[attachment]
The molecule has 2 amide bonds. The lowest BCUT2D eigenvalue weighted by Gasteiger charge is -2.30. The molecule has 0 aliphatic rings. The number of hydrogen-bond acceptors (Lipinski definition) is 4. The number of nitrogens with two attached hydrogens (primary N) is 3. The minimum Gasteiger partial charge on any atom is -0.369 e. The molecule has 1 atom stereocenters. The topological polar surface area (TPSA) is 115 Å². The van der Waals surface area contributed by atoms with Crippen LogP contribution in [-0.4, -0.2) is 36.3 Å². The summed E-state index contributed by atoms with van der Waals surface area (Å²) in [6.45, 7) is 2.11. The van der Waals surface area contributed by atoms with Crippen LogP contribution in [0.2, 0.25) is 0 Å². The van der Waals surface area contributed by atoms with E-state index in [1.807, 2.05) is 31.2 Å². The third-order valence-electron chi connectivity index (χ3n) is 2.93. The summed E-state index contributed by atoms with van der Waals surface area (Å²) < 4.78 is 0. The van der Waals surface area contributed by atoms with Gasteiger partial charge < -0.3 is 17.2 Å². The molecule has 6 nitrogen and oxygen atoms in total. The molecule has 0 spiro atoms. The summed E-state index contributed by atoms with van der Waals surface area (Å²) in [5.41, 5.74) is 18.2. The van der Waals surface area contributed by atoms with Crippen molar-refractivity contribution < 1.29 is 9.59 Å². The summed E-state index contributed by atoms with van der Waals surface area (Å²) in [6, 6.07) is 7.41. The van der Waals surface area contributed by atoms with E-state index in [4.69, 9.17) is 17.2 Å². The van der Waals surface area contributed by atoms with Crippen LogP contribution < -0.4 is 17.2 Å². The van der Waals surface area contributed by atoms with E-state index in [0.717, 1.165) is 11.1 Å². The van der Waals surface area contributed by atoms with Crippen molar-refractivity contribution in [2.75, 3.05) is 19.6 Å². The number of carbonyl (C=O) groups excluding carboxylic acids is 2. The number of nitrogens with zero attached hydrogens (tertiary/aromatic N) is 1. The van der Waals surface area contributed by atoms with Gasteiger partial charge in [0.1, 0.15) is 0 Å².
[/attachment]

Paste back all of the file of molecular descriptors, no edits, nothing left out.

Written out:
The molecule has 2 amide bonds. The lowest BCUT2D eigenvalue weighted by Gasteiger charge is -2.30. The molecule has 0 aliphatic rings. The number of hydrogen-bond acceptors (Lipinski definition) is 4. The number of nitrogens with two attached hydrogens (primary N) is 3. The minimum Gasteiger partial charge on any atom is -0.369 e. The molecule has 1 atom stereocenters. The topological polar surface area (TPSA) is 115 Å². The van der Waals surface area contributed by atoms with Crippen LogP contribution in [-0.4, -0.2) is 36.3 Å². The summed E-state index contributed by atoms with van der Waals surface area (Å²) in [6.45, 7) is 2.11. The van der Waals surface area contributed by atoms with Crippen LogP contribution in [0.2, 0.25) is 0 Å². The van der Waals surface area contributed by atoms with E-state index in [1.807, 2.05) is 31.2 Å². The third-order valence-electron chi connectivity index (χ3n) is 2.93. The summed E-state index contributed by atoms with van der Waals surface area (Å²) < 4.78 is 0. The van der Waals surface area contributed by atoms with Gasteiger partial charge < -0.3 is 17.2 Å². The molecule has 6 nitrogen and oxygen atoms in total. The molecule has 0 spiro atoms. The summed E-state index contributed by atoms with van der Waals surface area (Å²) in [5.41, 5.74) is 18.2. The van der Waals surface area contributed by atoms with Crippen molar-refractivity contribution < 1.29 is 9.59 Å². The summed E-state index contributed by atoms with van der Waals surface area (Å²) in [6, 6.07) is 7.41. The van der Waals surface area contributed by atoms with E-state index in [4.69, 9.17) is 17.2 Å². The van der Waals surface area contributed by atoms with Crippen LogP contribution < -0.4 is 17.2 Å². The van der Waals surface area contributed by atoms with E-state index in [0.717, 1.165) is 11.1 Å². The van der Waals surface area contributed by atoms with Crippen molar-refractivity contribution in [2.75, 3.05) is 19.6 Å². The number of carbonyl (C=O) groups excluding carboxylic acids is 2. The number of nitrogens with zero attached hydrogens (tertiary/aromatic N) is 1. The van der Waals surface area contributed by atoms with Gasteiger partial charge in [0.1, 0.15) is 0 Å².